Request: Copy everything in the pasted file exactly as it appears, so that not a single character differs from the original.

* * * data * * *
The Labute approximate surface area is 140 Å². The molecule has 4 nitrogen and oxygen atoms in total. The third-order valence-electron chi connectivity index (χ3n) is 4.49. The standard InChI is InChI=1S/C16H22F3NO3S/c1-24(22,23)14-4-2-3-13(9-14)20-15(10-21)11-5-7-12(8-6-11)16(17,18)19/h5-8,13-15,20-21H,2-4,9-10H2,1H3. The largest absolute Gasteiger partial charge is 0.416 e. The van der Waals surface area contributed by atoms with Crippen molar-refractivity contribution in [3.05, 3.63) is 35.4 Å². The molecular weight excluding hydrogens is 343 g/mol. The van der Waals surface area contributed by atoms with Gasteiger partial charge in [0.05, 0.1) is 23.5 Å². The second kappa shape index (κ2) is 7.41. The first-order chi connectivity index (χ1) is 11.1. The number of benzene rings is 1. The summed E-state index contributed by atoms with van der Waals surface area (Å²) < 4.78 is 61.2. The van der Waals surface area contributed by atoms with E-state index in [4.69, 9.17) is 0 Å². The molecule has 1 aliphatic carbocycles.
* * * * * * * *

The Labute approximate surface area is 140 Å². The molecule has 4 nitrogen and oxygen atoms in total. The third-order valence-electron chi connectivity index (χ3n) is 4.49. The standard InChI is InChI=1S/C16H22F3NO3S/c1-24(22,23)14-4-2-3-13(9-14)20-15(10-21)11-5-7-12(8-6-11)16(17,18)19/h5-8,13-15,20-21H,2-4,9-10H2,1H3. The largest absolute Gasteiger partial charge is 0.416 e. The van der Waals surface area contributed by atoms with Crippen molar-refractivity contribution in [3.05, 3.63) is 35.4 Å². The molecular weight excluding hydrogens is 343 g/mol. The van der Waals surface area contributed by atoms with Gasteiger partial charge in [0.05, 0.1) is 23.5 Å². The second kappa shape index (κ2) is 7.41. The first-order chi connectivity index (χ1) is 11.1. The number of benzene rings is 1. The summed E-state index contributed by atoms with van der Waals surface area (Å²) < 4.78 is 61.2. The van der Waals surface area contributed by atoms with E-state index in [4.69, 9.17) is 0 Å². The molecule has 1 aliphatic carbocycles.